Three-dimensional detailed imaging of fragile bone structures becomes possible. This new technique will facilitate advances in both life sciences and materials sciences.
Osteoporosis, a medical condition in which bones become brittle and fragile from a loss of density, is among the most common diseases in aging bones. Patients' bone material shrinks rapidly, leading to a significantly increased risk of fracture. In clinical research to date, osteoporosis is diagnosed almost exclusively by establishing an overall reduction in bone density. This approach, however, gives little information about the associated, and equally important, local structure and bone density changes. Franz Pfeiffer, professor for Biomedical Physics at the Technische Universitaet Muenchen (TUM) and head of the research team, has resolved the dilemma: "With our newly developed nano-CT method it is now possible to visualize the bone structure and density changes at high resolutions and in 3D. This enables us to do research on structural changes related to osteoporosis on a nanoscale and thus develop better therapeutic approaches."
During development, Pfeiffer's team built on X-ray computed tomography (CT). The principle is well established – CT scanners are used every day in hospitals and medical practices for the diagnostic screening of the human body.
The newly developed method measures not only the overall beam intensity absorbed by the object under examination at each angle, but also those parts of the X-ray beam that are deflected in different directions – "diffracted" in the language of physics. Such a diffraction pattern is generated for every point in the sample. This supplies additional information about the exact nanostructure, as X-ray radiation is particularly sensitive to the tiniest of structural changes. "Because we have to take and process so many individual pictures with extreme precision, it was particularly important during the implementation of the method to use high-brilliance X-ray radiation and fast, low-noise pixel detectors – both available at the Swiss Light Source (SLS)," says Oliver Bunk.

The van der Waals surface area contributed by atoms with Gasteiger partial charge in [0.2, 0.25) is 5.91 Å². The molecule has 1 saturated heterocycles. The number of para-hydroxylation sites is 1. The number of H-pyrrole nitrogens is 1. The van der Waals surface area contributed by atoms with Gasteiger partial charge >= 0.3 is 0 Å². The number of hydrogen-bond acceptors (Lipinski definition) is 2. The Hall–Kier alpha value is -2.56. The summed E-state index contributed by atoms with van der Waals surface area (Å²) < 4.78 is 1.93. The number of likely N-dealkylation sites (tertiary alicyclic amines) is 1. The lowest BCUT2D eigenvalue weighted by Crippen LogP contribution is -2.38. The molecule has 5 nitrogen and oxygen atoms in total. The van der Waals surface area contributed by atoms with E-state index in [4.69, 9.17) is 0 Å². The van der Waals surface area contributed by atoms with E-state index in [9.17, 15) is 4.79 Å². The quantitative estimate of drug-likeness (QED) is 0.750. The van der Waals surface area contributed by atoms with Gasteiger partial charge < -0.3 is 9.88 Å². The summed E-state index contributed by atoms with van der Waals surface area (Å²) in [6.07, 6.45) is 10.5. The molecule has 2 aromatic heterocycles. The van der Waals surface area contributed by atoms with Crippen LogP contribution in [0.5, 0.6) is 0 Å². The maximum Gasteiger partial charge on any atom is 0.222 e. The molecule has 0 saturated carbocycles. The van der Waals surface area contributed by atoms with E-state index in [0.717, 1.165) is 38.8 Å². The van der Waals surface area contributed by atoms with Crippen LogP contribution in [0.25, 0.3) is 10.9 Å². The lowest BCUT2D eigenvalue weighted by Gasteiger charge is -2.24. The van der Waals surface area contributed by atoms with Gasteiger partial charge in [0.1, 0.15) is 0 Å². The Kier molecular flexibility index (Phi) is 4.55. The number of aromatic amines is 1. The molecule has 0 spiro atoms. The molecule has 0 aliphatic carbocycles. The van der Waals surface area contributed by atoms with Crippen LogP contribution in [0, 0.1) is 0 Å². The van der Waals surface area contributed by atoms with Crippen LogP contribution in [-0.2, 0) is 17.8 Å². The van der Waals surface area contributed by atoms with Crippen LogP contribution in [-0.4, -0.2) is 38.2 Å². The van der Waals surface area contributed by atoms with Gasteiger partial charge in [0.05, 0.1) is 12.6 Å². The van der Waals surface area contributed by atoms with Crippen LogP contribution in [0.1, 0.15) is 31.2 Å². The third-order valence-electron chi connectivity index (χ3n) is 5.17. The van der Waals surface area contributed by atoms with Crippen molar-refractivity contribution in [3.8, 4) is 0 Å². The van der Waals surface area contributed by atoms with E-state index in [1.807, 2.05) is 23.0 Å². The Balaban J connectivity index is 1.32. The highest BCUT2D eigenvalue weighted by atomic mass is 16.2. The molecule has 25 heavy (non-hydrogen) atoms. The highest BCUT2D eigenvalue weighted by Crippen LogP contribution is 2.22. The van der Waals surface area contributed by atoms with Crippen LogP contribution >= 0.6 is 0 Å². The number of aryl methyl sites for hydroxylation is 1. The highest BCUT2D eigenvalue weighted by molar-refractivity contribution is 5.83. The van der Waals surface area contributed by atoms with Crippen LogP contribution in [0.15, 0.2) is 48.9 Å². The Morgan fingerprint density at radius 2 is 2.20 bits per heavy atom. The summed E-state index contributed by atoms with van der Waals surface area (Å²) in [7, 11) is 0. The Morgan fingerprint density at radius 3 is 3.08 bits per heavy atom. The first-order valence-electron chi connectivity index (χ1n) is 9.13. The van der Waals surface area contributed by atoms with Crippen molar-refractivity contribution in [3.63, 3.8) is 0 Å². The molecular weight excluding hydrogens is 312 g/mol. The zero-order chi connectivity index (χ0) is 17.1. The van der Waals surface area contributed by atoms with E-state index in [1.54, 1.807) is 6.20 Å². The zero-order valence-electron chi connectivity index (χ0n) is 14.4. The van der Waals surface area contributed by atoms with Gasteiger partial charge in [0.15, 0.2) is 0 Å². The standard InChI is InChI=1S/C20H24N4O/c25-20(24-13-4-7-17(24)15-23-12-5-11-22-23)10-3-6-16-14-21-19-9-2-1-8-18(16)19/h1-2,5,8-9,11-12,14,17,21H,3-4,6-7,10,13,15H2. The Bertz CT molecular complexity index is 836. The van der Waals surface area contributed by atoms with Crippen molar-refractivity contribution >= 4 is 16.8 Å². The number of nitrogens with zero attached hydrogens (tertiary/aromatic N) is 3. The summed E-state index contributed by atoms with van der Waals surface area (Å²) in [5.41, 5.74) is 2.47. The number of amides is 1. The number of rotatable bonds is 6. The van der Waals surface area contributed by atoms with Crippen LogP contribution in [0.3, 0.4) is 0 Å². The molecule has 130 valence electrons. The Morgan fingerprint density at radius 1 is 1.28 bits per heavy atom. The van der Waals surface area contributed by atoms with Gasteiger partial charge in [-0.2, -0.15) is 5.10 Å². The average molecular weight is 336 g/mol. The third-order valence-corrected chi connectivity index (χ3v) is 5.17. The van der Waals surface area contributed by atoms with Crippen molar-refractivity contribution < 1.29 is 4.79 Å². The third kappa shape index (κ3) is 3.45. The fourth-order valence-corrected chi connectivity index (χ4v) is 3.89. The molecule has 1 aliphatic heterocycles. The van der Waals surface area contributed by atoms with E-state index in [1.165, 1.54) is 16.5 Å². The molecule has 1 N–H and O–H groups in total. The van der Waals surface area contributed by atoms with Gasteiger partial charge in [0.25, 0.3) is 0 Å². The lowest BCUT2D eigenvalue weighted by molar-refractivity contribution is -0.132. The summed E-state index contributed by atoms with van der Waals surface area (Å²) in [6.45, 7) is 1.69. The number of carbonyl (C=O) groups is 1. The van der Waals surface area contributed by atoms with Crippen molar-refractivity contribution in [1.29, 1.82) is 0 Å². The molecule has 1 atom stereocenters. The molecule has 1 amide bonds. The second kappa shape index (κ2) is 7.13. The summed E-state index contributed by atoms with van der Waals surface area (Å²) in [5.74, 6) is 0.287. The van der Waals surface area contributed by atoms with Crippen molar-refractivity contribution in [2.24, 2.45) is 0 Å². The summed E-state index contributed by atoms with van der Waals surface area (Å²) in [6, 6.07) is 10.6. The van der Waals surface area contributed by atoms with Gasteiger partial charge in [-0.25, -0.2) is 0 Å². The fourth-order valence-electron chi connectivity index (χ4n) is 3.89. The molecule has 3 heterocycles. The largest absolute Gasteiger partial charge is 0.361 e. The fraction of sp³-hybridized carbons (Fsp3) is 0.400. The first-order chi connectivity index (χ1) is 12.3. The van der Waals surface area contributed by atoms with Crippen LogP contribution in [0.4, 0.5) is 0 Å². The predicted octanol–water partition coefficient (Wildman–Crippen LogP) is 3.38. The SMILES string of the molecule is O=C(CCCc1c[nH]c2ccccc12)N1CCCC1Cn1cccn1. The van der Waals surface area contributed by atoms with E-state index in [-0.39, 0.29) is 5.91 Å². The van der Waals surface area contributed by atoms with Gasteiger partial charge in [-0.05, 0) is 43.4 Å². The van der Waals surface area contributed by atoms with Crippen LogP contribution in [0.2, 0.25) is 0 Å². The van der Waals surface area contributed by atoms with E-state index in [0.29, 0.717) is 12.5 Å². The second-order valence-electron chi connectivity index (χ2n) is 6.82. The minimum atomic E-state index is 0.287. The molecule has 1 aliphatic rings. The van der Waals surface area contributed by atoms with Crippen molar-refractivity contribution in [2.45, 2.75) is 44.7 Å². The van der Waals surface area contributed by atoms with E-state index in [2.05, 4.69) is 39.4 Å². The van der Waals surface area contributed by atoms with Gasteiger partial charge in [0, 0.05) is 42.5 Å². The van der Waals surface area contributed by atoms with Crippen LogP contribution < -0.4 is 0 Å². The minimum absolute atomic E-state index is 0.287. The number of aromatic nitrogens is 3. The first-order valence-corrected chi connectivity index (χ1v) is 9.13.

The diffraction patterns are then processed using an algorithm developed by the team. TUM researcher Martin Dierolf explains: "We developed an image reconstruction algorithm that generates a high-resolution, three-dimensional image of the sample using over one hundred thousand diffraction patterns. This algorithm takes into account not only classical X-ray absorption, but also the significantly more sensitive phase shift of the X-rays." A showcase example of the new technique was the examination of a 25-micrometer, superfine bone specimen of a laboratory mouse – with surprisingly exact results. The so-called phase contrast CT pictures show even smallest variations in the specimen's bone density with extremely high precision: Cross-sections of cavities where bone cells reside and their roughly 100 nanometer-fine interconnection network are clearly visible.
"Although the new nano-CT procedure does not achieve the spatial resolution currently available in electron microscopy, it can – because of the high penetration of X-rays – generate three-dimensional tomography images of bone samples," comments Roger Wepf, director of the Electron Microscopy Center of the ETH Zurich (EMEZ). "Furthermore, the new nano-CT procedure stands out with its high precision bone density measurement capacity, which is particularly important in bone research." This method will open the door to more precise studies on the early phase of osteoporosis, in particular, and evaluation of the therapeutic outcomes of various treatments in clinical studies.
COMPAMED.de; Source: Technische Universität München